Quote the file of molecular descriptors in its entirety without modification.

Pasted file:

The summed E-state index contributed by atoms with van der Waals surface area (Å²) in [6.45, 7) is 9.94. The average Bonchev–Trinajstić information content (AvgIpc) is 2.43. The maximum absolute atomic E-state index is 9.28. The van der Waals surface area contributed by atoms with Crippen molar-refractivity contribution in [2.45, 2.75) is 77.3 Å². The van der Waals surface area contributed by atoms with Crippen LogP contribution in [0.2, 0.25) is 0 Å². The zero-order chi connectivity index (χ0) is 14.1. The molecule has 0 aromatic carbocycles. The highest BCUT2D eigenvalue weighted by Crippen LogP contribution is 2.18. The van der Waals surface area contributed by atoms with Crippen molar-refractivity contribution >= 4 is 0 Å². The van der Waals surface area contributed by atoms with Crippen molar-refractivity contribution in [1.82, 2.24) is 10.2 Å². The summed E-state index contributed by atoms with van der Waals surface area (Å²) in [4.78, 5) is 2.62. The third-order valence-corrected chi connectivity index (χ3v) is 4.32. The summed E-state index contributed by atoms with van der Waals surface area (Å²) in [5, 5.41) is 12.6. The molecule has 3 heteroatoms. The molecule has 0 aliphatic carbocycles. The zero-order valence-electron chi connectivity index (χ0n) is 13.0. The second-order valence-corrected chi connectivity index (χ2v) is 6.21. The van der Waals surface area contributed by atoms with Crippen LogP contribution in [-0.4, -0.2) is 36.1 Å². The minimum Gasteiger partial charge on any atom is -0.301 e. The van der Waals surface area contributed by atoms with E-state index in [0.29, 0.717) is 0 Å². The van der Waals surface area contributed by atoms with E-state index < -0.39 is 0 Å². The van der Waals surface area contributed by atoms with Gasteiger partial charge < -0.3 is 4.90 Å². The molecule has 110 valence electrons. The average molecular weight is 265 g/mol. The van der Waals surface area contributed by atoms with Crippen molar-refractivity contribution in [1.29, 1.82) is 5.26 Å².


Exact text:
The summed E-state index contributed by atoms with van der Waals surface area (Å²) in [6.45, 7) is 9.94. The average Bonchev–Trinajstić information content (AvgIpc) is 2.43. The maximum absolute atomic E-state index is 9.28. The van der Waals surface area contributed by atoms with Crippen molar-refractivity contribution in [2.45, 2.75) is 77.3 Å². The van der Waals surface area contributed by atoms with Crippen LogP contribution in [0.2, 0.25) is 0 Å². The zero-order chi connectivity index (χ0) is 14.1. The molecule has 0 aromatic carbocycles. The highest BCUT2D eigenvalue weighted by Crippen LogP contribution is 2.18. The van der Waals surface area contributed by atoms with Crippen molar-refractivity contribution >= 4 is 0 Å². The van der Waals surface area contributed by atoms with Crippen molar-refractivity contribution in [1.82, 2.24) is 10.2 Å². The summed E-state index contributed by atoms with van der Waals surface area (Å²) in [4.78, 5) is 2.62. The third-order valence-corrected chi connectivity index (χ3v) is 4.32. The summed E-state index contributed by atoms with van der Waals surface area (Å²) in [5, 5.41) is 12.6. The molecule has 3 heteroatoms. The molecule has 0 aliphatic carbocycles. The zero-order valence-electron chi connectivity index (χ0n) is 13.0. The second-order valence-corrected chi connectivity index (χ2v) is 6.21. The van der Waals surface area contributed by atoms with Crippen LogP contribution in [-0.4, -0.2) is 36.1 Å². The minimum Gasteiger partial charge on any atom is -0.301 e. The van der Waals surface area contributed by atoms with E-state index in [0.29, 0.717) is 0 Å². The van der Waals surface area contributed by atoms with E-state index < -0.39 is 0 Å². The van der Waals surface area contributed by atoms with Gasteiger partial charge < -0.3 is 4.90 Å². The molecule has 110 valence electrons. The average molecular weight is 265 g/mol. The van der Waals surface area contributed by atoms with Crippen molar-refractivity contribution in [1.29, 1.82) is 5.26 Å².